Minor Assayas, but still better than most things.
Clouds of Sils Maria is Olivier Assayas in Summer Hours mode: a stripped-down chamber drama that looks slight at first glance, but quickly reveals itself to be very expansive. In this case, it’s due to the levels of meta-reality Assayas stacks on top of each other: Binoche and Stewart riff on their established personas, while simultaneously playing characters who spend most of their time rehearsing a play in which they increasingly notice parallels with their own identities. This playful trickery doesn’t extent to the aesthetic scheme, however, as Assayas frames almost every scene as a series of simple yet graceful handheld medium-wide shots, usually casting one or two characters against a large swath of negative space. It’s not his most visually dynamic work, but his delicately composed architectural compositions pack a punch more often than not.
Maria Enders (Juliette Binoche) is a middle aged actress of considerable esteem who’s trying to distance herself the brief stint she spent in Hollywood – during which she gained a disproportionately large chunk of her wealth and fame – and return to the sort of sombre European dramas and theatre work through which she made her name to begin with. There isn’t exactly a shortage of films about the professional and personal travails of aging actresses, but Assayas at least turns the convention on its head to a certain extent, portraying Binoche’s current career slump is portrayed not so much as an institutional evil than a result of her own narrow-mindedness and snobbery – both of which have built up over the years as a way of rationalizing her own apathy. Her cynicism is toxically deflective and her depression is largely self-imposed. Maria and her personal assistant Valentine (Kristen Stewart) are journeying to Switzerland to meet with Klaus, the director of her breakthrough play, Maloja Snake. Snake tells the story of a young secretary, Sigrid, who begins an ill-advised affair with her much older boss, Helen. En route, Maria discovers that Klaus has committed suicide, and she soon agrees to sign on to an honorary revival of said production. The kicker is that this time Maria will be playing Helen, and Sigrid will be portrayed by Jo-Ann (Chloë Grace Moretz), a young starlet more famous for her tabloid-baiting exploits than her acting.
The bulk of the film takes place in the Swiss Alps, where Maria and Valentine have holed up in an isolated cabin for the summer while Maria prepares for the role. During the process, Maria often uses Valentine as a springboard for ideas or a rehearsing partner. We only hear brief snippets of the play, but it’s clear that its character dynamic parallels that of the film itself and the two realities become intertwined to the point that it’s hard to distinguish between them. Pretty much every rehearsal scene is coloured by the specific feelings of the characters at that particular moment; they don’t deviate from their script, but they use it as a means to communicate their actual feelings through nothing other than inflictions and stresses. What emerges as the film’s main theme is the fragility of the line that divides actor’s private and personal lives. For example, Maria is initially hostile towards Jo-Ann, or rather, the idea of Jo-Ann as it’s been constructed by TMZ-like gossip sites and lame talk shows. But when they actually meet, she finds out that Jo-Ann’s life is actually pretty banal – she drinks tea in a blandly high-end hotel and acts with low-key politeness. Her abrasive, devil-may-care persona is revealed to be little more than an elaborate marketing ploy.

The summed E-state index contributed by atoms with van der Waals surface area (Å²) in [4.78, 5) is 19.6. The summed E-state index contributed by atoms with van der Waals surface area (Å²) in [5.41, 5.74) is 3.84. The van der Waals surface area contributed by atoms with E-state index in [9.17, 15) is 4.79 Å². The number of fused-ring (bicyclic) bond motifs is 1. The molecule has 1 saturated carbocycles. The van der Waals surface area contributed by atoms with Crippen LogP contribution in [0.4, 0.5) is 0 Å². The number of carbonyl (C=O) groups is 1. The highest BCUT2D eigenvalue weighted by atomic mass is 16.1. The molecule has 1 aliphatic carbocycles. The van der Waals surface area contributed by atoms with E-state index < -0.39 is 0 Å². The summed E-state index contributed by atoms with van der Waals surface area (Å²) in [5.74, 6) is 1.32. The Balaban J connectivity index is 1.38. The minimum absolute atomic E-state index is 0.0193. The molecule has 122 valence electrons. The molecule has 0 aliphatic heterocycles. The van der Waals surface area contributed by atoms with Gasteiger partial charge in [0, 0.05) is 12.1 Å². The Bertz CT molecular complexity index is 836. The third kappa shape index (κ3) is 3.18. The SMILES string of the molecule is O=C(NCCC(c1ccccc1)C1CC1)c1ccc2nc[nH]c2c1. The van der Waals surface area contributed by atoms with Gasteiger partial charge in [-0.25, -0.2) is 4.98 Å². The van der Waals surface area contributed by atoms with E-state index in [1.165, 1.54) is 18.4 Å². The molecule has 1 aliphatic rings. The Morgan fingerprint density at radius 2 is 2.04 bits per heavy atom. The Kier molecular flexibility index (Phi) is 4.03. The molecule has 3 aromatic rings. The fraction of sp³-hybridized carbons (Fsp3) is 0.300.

The satirical pokes at fanboy and tabloid culture are often overly broad, resulting in some clunky dialogue (“you despise celebrity gossip”, “she said she’s going to take the X-Men thing off IMDB”), but the film’s critique of modern mainstream American films itself is spot-on. Assayas – who has a background as a Cahiers du Cinema critic – has a thorough understanding of the what’s wrong with so much high-budget cinema and TV, compacting most of his ideas into a small parodic film-within-the-film, which doubles down on pointlessly complex power plays, constantly explicated themes, and boring reverse-shot patterns, which are all delivered with an unearned air of strained self-seriousness.
This is all high-concept stuff, but Assayas, for the most part, stages it with playful lightness so it never comes across as a pure academic exercise. This is largely because Maria and Valentine are too fully developed to seem like mere stand-ins for ideas. As these mentor-student relationships often work, each party short-sightedly idealizes the other while simultaneously resenting them on some level. Maria likes to see Valentine as a sort of protégé, yet also perceives her as a member of a generation addicted to a shallow and disposable culture; a reactionary belief that stems more from her own neuroticism and apathy than anything else. The skittish, self-effecting Valentine, for her part, is desperate for validation from the more self-assured and seemingly complex Maria, yet her insecurity also leads her to relish any cracks in Maria’s façade she notices. It’s unfortunate that Clouds ends on a minor, pat note, complete with a late period Woody Allen-esque moral about the perils of idealizing the past and learning to accept your current situation. This is undoubtedly minor Assayas, but that’s still better than most things.
Clouds of Sils Maria (2014), directed by Olivier Assayas, is released in UK cinemas by Curzon Film World, Certificate 15.